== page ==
Well that's the thing, they MIGHT be the exception. We shall see. Lindros is eligible as we speak and he just might get inducted in 2010 but I doubt it. I believe in the impact a player had on the NHL, which these two did, but I also like to reward longevity and not induct someone based on "what ifs". I hate that. The thing is, would it be enough for what they accomplished shortened career and all?

I don't want to start a can of worms since I have started threads recently comparing Shanahan to players that I find were superior to him, but he certainly had a better career than Bure. Prime vs. prime is closer but it's hard to go against Shanahan there. Anderson was too good in the playoffs for me to put Bure above him. Neely? Closer, but still debatable either way.

Lindros I will admit at his peak was better than anyone mentioned here, but career wise? Just better than Neely out of those three IMO

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05-09-2010, 01:20 PM
  #108
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Bure all the way.

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05-09-2010, 05:58 PM
  #109
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Oh, and we forget about this little episode, which I think says a lot about Lindros.

http://www.youtube.com/watch?v=_h3No7CUbNI

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05-09-2010, 06:15 PM
  #110
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Oh, and we forget about this little episode, which I think says a lot about Lindros.

http://www.youtube.com/watch?v=_h3No7CUbNI
Yeah, Bure might have talked trash about his ****** team but Lindros pissed on a whole province.

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05-09-2010, 09:50 PM
  #111
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Yeah, Bure might have talked trash about his ****** team but Lindros pissed on a whole province.
Which one had something to do with hockey, and which one didn't?

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05-09-2010, 10:05 PM
  #112
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Originally Posted by seventieslord View Post
Which one had something to do with hockey, and which one didn't?
This isn't in relation to their on ice play but Lindros just might be held back from the HHOF because of his actions particularly towards Quebec. The reason being is that he has such a marginal resume to begin with that he isn't a lock. If the committee simply doesn't want him in because of his character they could do that and we'd be none the wiser. Because there are certainly holes in his career that one can point towards.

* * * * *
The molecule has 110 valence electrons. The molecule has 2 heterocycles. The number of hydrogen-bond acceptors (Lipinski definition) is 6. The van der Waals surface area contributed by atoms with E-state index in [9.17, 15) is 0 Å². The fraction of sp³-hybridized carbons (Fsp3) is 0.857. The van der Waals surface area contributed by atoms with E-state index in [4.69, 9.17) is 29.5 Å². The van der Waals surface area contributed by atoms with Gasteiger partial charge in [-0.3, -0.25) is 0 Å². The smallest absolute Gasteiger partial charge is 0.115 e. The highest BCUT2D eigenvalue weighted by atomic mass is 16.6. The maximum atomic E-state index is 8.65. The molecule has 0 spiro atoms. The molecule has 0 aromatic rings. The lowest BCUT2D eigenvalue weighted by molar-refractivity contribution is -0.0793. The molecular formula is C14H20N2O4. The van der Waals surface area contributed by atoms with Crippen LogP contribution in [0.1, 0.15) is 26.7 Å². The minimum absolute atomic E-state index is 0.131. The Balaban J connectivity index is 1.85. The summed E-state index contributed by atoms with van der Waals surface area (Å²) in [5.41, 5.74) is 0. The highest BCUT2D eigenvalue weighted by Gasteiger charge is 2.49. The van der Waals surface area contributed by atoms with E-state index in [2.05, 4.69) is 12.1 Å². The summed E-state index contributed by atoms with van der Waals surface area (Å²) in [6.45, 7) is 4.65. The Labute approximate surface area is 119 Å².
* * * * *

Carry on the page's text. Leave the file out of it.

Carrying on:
The problem I have with Lindros is that he did this twice. He did it with SS Marie in the OHL in 1989. He forced them to trade him to Oshawa. He then did it with Quebec in 1991 forcing them to............well make a trade that benefitted them. The common denominator is Lindros and his parents. IMO you should be honoured and proud to be a part of the NHL and never take for granted that a team wants your services because a whole slew of 18 year olds would gladly take your spot. I never agreed with Lindros doing that, he was an 18 PROSPECT, the NHL owed him nothing

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05-09-2010, 10:06 PM
  #113
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Quote:
Originally Posted by Big Phil View Post
This isn't in relation to their on ice play but Lindros just might be held back from the HHOF because of his actions particularly towards Quebec. The reason being is that he has such a marginal resume to begin with that he isn't a lock. If the committee simply doesn't want him in because of his character they could do that and we'd be none the wiser. Because there are certainly holes in his career that one can point towards.

The problem I have with Lindros is that he did this twice. He did it with SS Marie in the OHL in 1989. He forced them to trade him to Oshawa. He then did it with Quebec in 1991 forcing them to............well make a trade that benefitted them. The common denominator is Lindros and his parents. IMO you should be honoured and proud to be a part of the NHL and never take for granted that a team wants your services because a whole slew of 18 year olds would gladly take your spot. I never agreed with Lindros doing that, he was an 18 PROSPECT, the NHL owed him nothing
I agree. Lindros will get in eventually, but I expect him to wait at least 5-10 years.

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05-10-2010, 05:30 AM
  #114
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Originally Posted by seventieslord View Post
Which one had something to do with hockey, and which one didn't?
Relevance? We are talking about their HoF induction chances and such things will or should matter. Maybe if you dropped your pretentious attitude you might not come off like such an ass like you did with the Tumba "correction".

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05-10-2010, 10:28 AM